St. Elizabeth’s, Hertfordshire


Based in Hertfordshire, St. Elizabeth’s supports over 200 vulnerable children and adults with severe learning disabilities and complex medical needs, often caused or complicated by epilepsy and/ or autism.

They offer medical, educational, and residential support, providing specialist care 24-7, helping to keep their community safe and happy, whilst enabling them to live life to the fullest. Creating opportunities and increasing independence through skills development is at the heart of St Elizabeth’s mission.

Today, St. Elizabeth’s is the only UK charity providing specialist care, education, and living facilities for people of all ages with severe epilepsy and other complex needs.

This is Personal

Hadley, the 14-year-old son of Darren Clawson, (founder of ‘Endurance Limits’), developed severe epilepsy as a young boy. As a result, he has severe physical and learning disabilities.

Requiring specialist care, 24-7, Hadley lives and studies at St. Elizabeth’s.

Hadley’s complex health conditions, his physical and learning disabilities, and his speech difficulties, mean that he relies on the specialist Health and Therapy Teams to keep him safe, to manage his seizures and to support his development.

Read “Hadley’s Story”

Our Goal – A New Health Centre

St. Elizabeth’s has embarked on a large-scale fundraising drive to upgrade their facilities, so they can establish a bespoke specialist Health Centre at their rural Hertfordshire site.

Everyone at St Elizabeth’s has profound learning disabilities often coupled with a severe complex health condition. Many have severe epilepsy, with associated severe learning disabilities, mobility issues, communication problems and behavioural challenges. For many, their condition cannot be fully managed by medication, and they can have regular seizures, some up to 20 a day, which can put them at serious risk.

St Elizabeth’s provides specialist education and skills development programmes, as well as accessible and specialised accommodation. But what makes them particularly special is their on-site 24/7 health service and therapy team. This means that every child or adult can access the medical support they need, when they need it, and their care and treatment can be built into their every day life, rather than constantly needing to attend hospital appointments and clinics. This means less disruption to their education, faster, more immediate care, less distress and more continuous support. They can also receive emergency care in the case of a seizure, or other health crises, even in the middle of the night.

They are looking to refurbish, modernise and kit-out their current health provision, to provide a bespoke Health Centre where they can run on-site Neurology, Epilepsy, Psychiatry and general Health clinics, and link up with their therapy provisions to offer a more holistic model.

This would ensure they could deliver much more nursing support on-site (rather than rely on off-site provision) and could expand their expertise in EEGs (Electroencephalograms), VNS (Vagus Nerve Stimulation) Therapy (both epilepsy focused treatment and monitoring approaches) and PEG Feeding and support.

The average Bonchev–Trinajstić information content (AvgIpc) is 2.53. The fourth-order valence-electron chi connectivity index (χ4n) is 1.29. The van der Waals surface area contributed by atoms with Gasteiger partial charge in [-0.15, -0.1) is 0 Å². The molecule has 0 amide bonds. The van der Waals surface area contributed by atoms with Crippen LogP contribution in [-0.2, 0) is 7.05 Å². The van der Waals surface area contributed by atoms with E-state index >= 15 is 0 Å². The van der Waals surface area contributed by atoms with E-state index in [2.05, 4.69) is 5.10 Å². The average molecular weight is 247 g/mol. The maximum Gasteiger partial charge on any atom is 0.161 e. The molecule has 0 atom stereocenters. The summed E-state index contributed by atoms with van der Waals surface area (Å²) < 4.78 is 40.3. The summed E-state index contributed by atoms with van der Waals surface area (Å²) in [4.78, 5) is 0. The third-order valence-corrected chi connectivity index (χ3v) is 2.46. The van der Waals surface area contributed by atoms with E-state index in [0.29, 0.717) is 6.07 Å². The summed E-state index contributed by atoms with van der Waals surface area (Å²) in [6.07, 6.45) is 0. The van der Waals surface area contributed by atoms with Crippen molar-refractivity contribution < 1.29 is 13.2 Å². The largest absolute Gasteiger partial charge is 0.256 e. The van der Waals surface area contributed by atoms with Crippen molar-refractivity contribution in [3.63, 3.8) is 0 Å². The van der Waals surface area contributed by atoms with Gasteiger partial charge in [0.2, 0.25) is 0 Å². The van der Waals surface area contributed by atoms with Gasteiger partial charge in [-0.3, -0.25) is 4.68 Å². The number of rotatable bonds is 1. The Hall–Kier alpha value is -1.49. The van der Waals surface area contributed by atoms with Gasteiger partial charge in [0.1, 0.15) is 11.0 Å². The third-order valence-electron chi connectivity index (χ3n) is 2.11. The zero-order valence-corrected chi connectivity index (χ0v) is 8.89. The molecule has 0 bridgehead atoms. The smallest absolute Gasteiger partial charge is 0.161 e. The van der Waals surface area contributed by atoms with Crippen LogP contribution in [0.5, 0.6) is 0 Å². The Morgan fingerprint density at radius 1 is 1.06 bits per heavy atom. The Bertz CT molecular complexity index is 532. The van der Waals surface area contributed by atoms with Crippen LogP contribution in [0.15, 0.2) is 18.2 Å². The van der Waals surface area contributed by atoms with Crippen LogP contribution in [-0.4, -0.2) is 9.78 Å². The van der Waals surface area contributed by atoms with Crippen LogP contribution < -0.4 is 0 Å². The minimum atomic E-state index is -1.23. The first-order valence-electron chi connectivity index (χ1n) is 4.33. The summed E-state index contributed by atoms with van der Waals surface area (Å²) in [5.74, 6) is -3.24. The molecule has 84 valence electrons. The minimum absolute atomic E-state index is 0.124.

It would also enhance their ability to support international world-renowned research programmes in epilepsy / learning disability. Linking up with Great Ormond Street and the National Hospital for Neurology and Neurosurgery, providing data, monitoring and reports as required to feed research papers and clinical trials, means that they will ultimately be helping to improve the knowledge and treatment of epilepsy and other complex neurological disorders, and so potentially the lives of thousands of people.

To reach our goal, we need YOU ONBOARD!

Matthew’s Friends

Approximately 30% of Epilepsy cases are classed as having drug-resistant or intractable epilepsy, where seizures persist despite the appropriate use of two or more AED’s and the possibility of achieving seizure freedom with additional medication is extremely low.

Matthew Williams (24) suffers with a catastrophic form of epilepsy called ‘Dravet Syndrome’ and his seizures started when he was 9 months old. Emma, his mother, asked if Matthew could try the Ketogenic Diet when he was 2 years old, but she was told the diet didn’t work. So she battled on, trying innumerable medications which didn’t help Matthews’ seizures and which caused devastating side effects. Six years later, Professor Helen Cross began a research trial of the Ketogenic Diet at Great Ormond Street Hospital (GOSH).

Matthew and 144 other children with severe epilepsy were enrolled on the trial. Within 2 weeks of starting the diet Matthew’s seizures had reduced by 90% and within 8 months he was weaned off all medication. Sadly for Matthew, the damage had been done. Years of seizures had caused terrible brain damage, his family had broken apart and Emma was now a single mum to Matthew and his younger sister Alice.

Inspired by Matthew, she set up Matthew’s Friends in 2004 to provide information, education, training, support and resources for other families wanting to use ketogenic therapies.

In 2013 Emma was honoured with an MBE from HM the Queen for services to children with epilepsy.

There has been a resurgence of interest in Ketogenic Dietary Therapies for children in recent years, due to its efficacy in otherwise intractable cases. The treatment has been clinically validated in a number of studies and a randomised controlled trial from Great Ormond Street Hospital.

To reach our goal, we need YOU ONBOARD!




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